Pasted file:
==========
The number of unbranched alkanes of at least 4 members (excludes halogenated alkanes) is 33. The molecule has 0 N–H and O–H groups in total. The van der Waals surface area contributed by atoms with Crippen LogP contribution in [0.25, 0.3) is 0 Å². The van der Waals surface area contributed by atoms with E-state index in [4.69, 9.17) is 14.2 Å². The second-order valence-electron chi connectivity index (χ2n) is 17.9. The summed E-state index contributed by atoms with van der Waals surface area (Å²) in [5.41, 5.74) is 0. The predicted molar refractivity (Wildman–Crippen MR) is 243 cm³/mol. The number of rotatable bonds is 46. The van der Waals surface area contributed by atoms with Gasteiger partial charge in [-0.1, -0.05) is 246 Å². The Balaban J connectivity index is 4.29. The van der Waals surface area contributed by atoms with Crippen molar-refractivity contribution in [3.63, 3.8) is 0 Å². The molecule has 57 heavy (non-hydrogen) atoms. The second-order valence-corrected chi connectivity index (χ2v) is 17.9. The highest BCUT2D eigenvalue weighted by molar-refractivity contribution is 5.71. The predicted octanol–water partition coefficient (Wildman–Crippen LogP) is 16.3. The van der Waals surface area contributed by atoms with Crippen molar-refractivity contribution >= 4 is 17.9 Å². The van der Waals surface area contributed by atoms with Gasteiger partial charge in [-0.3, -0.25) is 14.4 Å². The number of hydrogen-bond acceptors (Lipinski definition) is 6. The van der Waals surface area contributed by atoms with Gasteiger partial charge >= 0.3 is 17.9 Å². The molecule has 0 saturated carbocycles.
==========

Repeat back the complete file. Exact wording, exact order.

The number of unbranched alkanes of at least 4 members (excludes halogenated alkanes) is 33. The molecule has 0 N–H and O–H groups in total. The van der Waals surface area contributed by atoms with Crippen LogP contribution in [0.25, 0.3) is 0 Å². The van der Waals surface area contributed by atoms with E-state index in [4.69, 9.17) is 14.2 Å². The second-order valence-electron chi connectivity index (χ2n) is 17.9. The summed E-state index contributed by atoms with van der Waals surface area (Å²) in [5.41, 5.74) is 0. The predicted molar refractivity (Wildman–Crippen MR) is 243 cm³/mol. The number of rotatable bonds is 46. The van der Waals surface area contributed by atoms with Gasteiger partial charge in [-0.1, -0.05) is 246 Å². The Balaban J connectivity index is 4.29. The van der Waals surface area contributed by atoms with Crippen molar-refractivity contribution in [3.63, 3.8) is 0 Å². The molecule has 57 heavy (non-hydrogen) atoms. The second-order valence-corrected chi connectivity index (χ2v) is 17.9. The highest BCUT2D eigenvalue weighted by molar-refractivity contribution is 5.71. The predicted octanol–water partition coefficient (Wildman–Crippen LogP) is 16.3. The van der Waals surface area contributed by atoms with Crippen molar-refractivity contribution >= 4 is 17.9 Å². The van der Waals surface area contributed by atoms with Gasteiger partial charge in [-0.3, -0.25) is 14.4 Å². The number of hydrogen-bond acceptors (Lipinski definition) is 6. The van der Waals surface area contributed by atoms with Gasteiger partial charge >= 0.3 is 17.9 Å². The molecule has 0 saturated carbocycles.